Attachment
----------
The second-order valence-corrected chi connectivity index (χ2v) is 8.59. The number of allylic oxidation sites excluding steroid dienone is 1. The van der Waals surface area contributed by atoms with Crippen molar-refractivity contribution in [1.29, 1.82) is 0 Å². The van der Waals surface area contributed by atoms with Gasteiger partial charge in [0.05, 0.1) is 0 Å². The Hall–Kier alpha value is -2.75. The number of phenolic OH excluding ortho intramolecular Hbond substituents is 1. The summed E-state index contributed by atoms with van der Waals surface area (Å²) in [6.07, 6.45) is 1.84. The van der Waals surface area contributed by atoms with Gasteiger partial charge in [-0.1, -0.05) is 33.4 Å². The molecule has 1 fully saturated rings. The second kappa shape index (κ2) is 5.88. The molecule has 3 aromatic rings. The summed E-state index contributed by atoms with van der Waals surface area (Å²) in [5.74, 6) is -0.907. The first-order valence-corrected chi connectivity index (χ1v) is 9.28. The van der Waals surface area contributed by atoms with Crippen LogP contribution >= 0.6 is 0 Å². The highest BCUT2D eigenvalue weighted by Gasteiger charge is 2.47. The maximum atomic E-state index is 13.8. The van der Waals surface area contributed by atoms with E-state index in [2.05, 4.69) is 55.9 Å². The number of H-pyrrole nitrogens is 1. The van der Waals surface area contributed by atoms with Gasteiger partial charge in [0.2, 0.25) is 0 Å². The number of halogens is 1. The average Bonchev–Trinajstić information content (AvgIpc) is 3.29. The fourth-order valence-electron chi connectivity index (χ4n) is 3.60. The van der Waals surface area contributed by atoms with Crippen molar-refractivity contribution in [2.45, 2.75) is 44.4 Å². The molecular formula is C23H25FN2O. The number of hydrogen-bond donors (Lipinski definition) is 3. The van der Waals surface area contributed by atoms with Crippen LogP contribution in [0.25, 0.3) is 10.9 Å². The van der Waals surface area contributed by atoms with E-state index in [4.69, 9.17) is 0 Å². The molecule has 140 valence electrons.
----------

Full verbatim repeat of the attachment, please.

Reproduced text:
The second-order valence-corrected chi connectivity index (χ2v) is 8.59. The number of allylic oxidation sites excluding steroid dienone is 1. The van der Waals surface area contributed by atoms with Crippen molar-refractivity contribution in [1.29, 1.82) is 0 Å². The van der Waals surface area contributed by atoms with Gasteiger partial charge in [0.05, 0.1) is 0 Å². The Hall–Kier alpha value is -2.75. The number of phenolic OH excluding ortho intramolecular Hbond substituents is 1. The summed E-state index contributed by atoms with van der Waals surface area (Å²) in [6.07, 6.45) is 1.84. The van der Waals surface area contributed by atoms with Gasteiger partial charge in [-0.1, -0.05) is 33.4 Å². The molecule has 1 fully saturated rings. The second kappa shape index (κ2) is 5.88. The molecule has 3 aromatic rings. The summed E-state index contributed by atoms with van der Waals surface area (Å²) in [5.74, 6) is -0.907. The first-order valence-corrected chi connectivity index (χ1v) is 9.28. The van der Waals surface area contributed by atoms with Crippen LogP contribution >= 0.6 is 0 Å². The highest BCUT2D eigenvalue weighted by Gasteiger charge is 2.47. The maximum atomic E-state index is 13.8. The van der Waals surface area contributed by atoms with E-state index in [2.05, 4.69) is 55.9 Å². The number of H-pyrrole nitrogens is 1. The van der Waals surface area contributed by atoms with Gasteiger partial charge in [0.2, 0.25) is 0 Å². The number of halogens is 1. The average Bonchev–Trinajstić information content (AvgIpc) is 3.29. The fourth-order valence-electron chi connectivity index (χ4n) is 3.60. The van der Waals surface area contributed by atoms with Crippen molar-refractivity contribution in [2.45, 2.75) is 44.4 Å². The molecular formula is C23H25FN2O. The number of hydrogen-bond donors (Lipinski definition) is 3. The van der Waals surface area contributed by atoms with Crippen LogP contribution in [0.25, 0.3) is 10.9 Å². The van der Waals surface area contributed by atoms with E-state index in [4.69, 9.17) is 0 Å². The molecule has 140 valence electrons.